So, we now knew that Lilly suffered a spider bite and ensuing infection. But, we’ll never know what kind of spider or where or how it happened, but she needed treatment and fast.
Again, if you are sensitive at all, fair warning … what unfolds next isn’t particularly gross, but it is upsetting if you understand the potential outcomes of a fearful dog going through something both painful and scary.
Dog Spider Bite Treatment
Once our veterinarian cleaned the spider bite surface with alcohol and drained the fluid, Lilly needed treatment and fast. That meant both massive antibiotics and massive steroids by injection to kick-start her recovery.
We’d, then, follow-up with at-home meds — both antibiotics and steroids — for a week.
It also probably helped — or least didn’t hurt — that I’d dosed Lilly with benadryl in anticipation of preventing a vaccine reaction for the lepto vaccine we had planned for this routine wellness exam that turned into anything but.
“Hold on to her, talk to her,” my veterinarian instructed. “This is going to sting.”
Now, I’ve held Lilly for many other kinds of injections over the years, but I was NOT prepared for her response to this one.
Suffice it to say, I did not hold on TIGHT ENOUGH.
As soon as the veterinarian began to “push” the injection into Lilly’s back, Lilly screamed.
I mean, yipe … Yipe … YIPE. YIPE, YIPE … screams that went on and on.
This is a dog who has survived TWO painful rattlesnake bites to the face without a whimper.
Lilly whipped her head around and came as close to biting as I’ve ever seen. Clearly, I should have had a better hold. (Note to self and others … these kinds of shots HURT. Hold on tight.)
Her head otter sleek, with ears pinned entirely back. Her lips, long and thin, stretched back into a grimace, and she chattered her teeth at our veterinarian. I’ve seen a few dogs do this before, and I’m not sure … but it looks almost like they’re saying, “I want to bite, but I know I shouldn’t, so I’m just going to click my teeth at you.”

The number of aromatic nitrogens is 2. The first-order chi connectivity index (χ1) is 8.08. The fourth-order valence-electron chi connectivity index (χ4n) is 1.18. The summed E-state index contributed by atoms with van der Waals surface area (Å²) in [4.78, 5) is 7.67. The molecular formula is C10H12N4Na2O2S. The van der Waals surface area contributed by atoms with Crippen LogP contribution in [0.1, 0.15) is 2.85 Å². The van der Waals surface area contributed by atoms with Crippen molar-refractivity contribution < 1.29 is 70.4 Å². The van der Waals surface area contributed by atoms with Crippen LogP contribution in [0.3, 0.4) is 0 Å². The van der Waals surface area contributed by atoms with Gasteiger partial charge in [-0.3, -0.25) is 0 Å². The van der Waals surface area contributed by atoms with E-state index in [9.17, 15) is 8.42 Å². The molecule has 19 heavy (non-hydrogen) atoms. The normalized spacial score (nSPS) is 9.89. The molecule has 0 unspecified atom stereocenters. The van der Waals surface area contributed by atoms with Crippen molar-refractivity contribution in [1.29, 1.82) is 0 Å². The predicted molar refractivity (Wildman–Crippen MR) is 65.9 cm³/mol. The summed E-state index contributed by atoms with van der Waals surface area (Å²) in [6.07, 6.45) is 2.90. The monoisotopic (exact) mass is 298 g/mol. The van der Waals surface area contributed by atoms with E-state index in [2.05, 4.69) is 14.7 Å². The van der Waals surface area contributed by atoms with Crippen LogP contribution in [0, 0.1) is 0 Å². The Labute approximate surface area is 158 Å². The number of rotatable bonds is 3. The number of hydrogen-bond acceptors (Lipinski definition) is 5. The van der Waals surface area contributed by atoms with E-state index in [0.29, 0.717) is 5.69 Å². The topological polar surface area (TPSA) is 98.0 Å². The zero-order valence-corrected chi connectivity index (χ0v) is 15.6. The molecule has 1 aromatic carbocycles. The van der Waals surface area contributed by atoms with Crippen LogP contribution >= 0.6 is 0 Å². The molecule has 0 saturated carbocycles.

As soon as all the meds were in, Lilly broke loose, flung herself to the floor, and tried to lick and/or soothe the spot on her back. She literally writhed on the floor.
For you Harry Potter fans, it felt like watching the Cruciatus Curse. Not good.
I’m sure I looked both shocked and panicked at Lilly’s reaction. “Is she going to be OK?” I asked.
“It’ll hurt for about 10 minutes, then she’ll be OK,” our veterinarian assured.
So, while she gave me going-home instructions, I did my best to comfort and console Lilly. Our spider-bite-watch rules included:
- Start pills the next morning because the injection would cover her needs until then.
- If she seems in distress at all overnight (poor breathing, lethargy, vomiting, etc.), take her to the veterinary ER.
- If she seems worse the next day (lethargy, not eating, increased swelling), call and bring her back in so that they can do surgery to clean out the infection and put in a drain right away.
- Otherwise, bring her back Wednesday for a recheck, and if the vets don’t like what they see, then surgery. So, don’t feed her breakfast Wednesday, just in case.
He helped us with Lilly’s second rattlesnake bite, so we’ve met before. We joked a little about how I thought at first this was another snake bite and how that would have been the last doggone straw for me. He teased that she’s clearly moved on to other biting creatures.
(Flies also find Lilly rather inviting … that story here … Lilly, The Larva Rancher.)
“I hope NOT to see you tomorrow,” I told him.
I ran Lilly out to my car, where she could relax, while I paid our bill and got her at-home medicines.
I called Tom from the parking lot. “You’re not going to believe this…” I began.
Lilly and I had promised to get some spicy, gooey Mexican takeout on the way home, so we upheld the bargain.
Once home, she had dinner … as did I, before updating our fans and friends online, then falling onto the sofa.
We’ll continue this tale tomorrow with the debate over surgery.